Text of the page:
The Washington Post has denounced the inclusion of bonus depreciation in the just-passed tax extenders bill for 2014. The correct term is “partial expensing.” There is nothing “bonus” about it. The...
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Logic Will Prevail in the EU Financial Transaction Tax Debate
As Will McBride posted this morning, imposing a financial transactions tax seems to be all the rage in the European Union. France says it will go it alone if need be. Germany claims it's dedicated to joining. And now we're seeing indicators that Austria and Italy could jump on the bandwagon.
The reality is that it will never happen for an extended period of time. I cannot express the word never enough.
Think about it this way:
You own a small business that sells the same good as all 30 businesses in your neighborhood. Add to this the fact that each business is directly adjacent to or across from another so that the effort customers must exert to search for the best price is minimal. For some reason, you increase the price of your good by $1. On a price basis, you will lose all of your customers to your competitors.
This is how France is thinking of doing business. Except they claim that if everyone gets on the bandwagon, no one will lose business (all prices would increase by $1). Sounds reasonable but for one fatal flaw: everyone has an incentive to discount their price if everyone else is selling at that $1 premium. One by one, the businesses would drop price to its pre-premium level.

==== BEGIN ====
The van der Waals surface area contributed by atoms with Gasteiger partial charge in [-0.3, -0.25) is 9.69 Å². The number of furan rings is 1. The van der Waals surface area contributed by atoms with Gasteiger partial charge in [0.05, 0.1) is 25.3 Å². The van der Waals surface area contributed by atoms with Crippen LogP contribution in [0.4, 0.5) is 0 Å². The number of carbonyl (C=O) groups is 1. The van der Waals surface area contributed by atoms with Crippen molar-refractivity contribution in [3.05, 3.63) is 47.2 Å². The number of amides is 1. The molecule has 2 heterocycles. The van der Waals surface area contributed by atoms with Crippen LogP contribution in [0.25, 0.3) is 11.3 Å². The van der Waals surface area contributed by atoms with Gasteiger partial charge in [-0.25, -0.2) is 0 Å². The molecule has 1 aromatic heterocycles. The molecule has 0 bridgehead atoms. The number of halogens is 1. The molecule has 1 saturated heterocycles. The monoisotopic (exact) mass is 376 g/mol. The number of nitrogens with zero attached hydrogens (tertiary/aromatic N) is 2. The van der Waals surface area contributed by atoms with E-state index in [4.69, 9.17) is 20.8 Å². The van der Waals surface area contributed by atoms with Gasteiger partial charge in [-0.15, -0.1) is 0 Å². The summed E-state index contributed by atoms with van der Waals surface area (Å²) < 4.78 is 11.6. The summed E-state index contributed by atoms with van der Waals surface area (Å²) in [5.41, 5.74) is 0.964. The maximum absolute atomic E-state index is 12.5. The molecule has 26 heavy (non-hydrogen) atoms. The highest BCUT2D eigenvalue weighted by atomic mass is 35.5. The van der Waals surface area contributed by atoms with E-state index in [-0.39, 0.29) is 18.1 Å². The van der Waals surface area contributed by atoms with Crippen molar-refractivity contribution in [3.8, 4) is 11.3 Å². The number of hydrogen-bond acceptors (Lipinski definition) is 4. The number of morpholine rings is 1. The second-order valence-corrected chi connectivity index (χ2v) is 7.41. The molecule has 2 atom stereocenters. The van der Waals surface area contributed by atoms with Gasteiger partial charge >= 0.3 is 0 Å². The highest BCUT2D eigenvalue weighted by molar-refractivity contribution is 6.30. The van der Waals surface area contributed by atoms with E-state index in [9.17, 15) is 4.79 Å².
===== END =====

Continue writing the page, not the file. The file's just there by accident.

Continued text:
This is why a worldwide move to institute FTTs has never occurred. The financial incentives to break from the agreement are simply too high. Knowing this, rational countries such as the United Kingdom look forward and reason backward. Not only will the experiment cost money, it will fail.
Keep an eye out for more countries to join the FTT chorus, but unless it includes every industrialized financial capital in the world, the status quo will remain—as well it should.
Follow David S. Logan on Twitter @Loganomix
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